Anatomy and physiology of ageing 11: the skin

    loading  Checking for direct PDF access through Ovid


This article has been double-blind peer reviewedIn this article…Age-related changes in the epidermis, dermis and hypodermisFeatures of older skin and skin conditions that are common in old ageConsiderations for skin assessment and skin care in older peopleAuthor Yamni Nigam is associate professor in biomedical science; John Knight is senior lecturer in biomedical science; both at the College of Human Health and Science, Swansea University. The skin, the largest organ in the human body, performs important functions such as thermoregulation, storage and synthesis, sensation and protection. With advancing age, these functions are increasingly impaired. Changes occur in the epidermis, dermis and hypodermis leading to thin, dry and sagging skin, while loss of structure and integrity diminishes the skin's ability to protect the body and detect changes in temperature and pressure. Ageing skin is more prone to infection, trauma, tears and pressure ulcers. This is the last article in our series on the anatomy and physiology of ageing.Citation Nigam Y, Knight J (2017) Anatomy and physiology of ageing 11: the skin. Nursing Times; 113: 12, 51-55.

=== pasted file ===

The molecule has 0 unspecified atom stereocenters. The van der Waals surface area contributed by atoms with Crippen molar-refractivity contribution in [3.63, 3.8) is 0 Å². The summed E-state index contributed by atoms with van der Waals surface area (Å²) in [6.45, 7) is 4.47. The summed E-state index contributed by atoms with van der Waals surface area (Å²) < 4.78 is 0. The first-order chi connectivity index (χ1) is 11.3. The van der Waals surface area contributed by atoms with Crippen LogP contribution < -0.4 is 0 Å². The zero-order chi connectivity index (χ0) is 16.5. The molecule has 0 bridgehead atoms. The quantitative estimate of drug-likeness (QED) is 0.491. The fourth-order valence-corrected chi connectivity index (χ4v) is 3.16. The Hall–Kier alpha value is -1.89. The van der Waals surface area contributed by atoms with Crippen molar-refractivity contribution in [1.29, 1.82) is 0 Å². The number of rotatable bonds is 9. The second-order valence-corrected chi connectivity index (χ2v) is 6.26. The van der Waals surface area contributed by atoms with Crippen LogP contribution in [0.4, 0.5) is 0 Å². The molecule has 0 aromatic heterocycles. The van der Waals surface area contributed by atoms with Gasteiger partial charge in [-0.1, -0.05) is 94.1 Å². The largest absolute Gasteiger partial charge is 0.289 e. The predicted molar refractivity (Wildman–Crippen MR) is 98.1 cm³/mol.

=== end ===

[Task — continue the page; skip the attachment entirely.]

loading  Loading Related Articles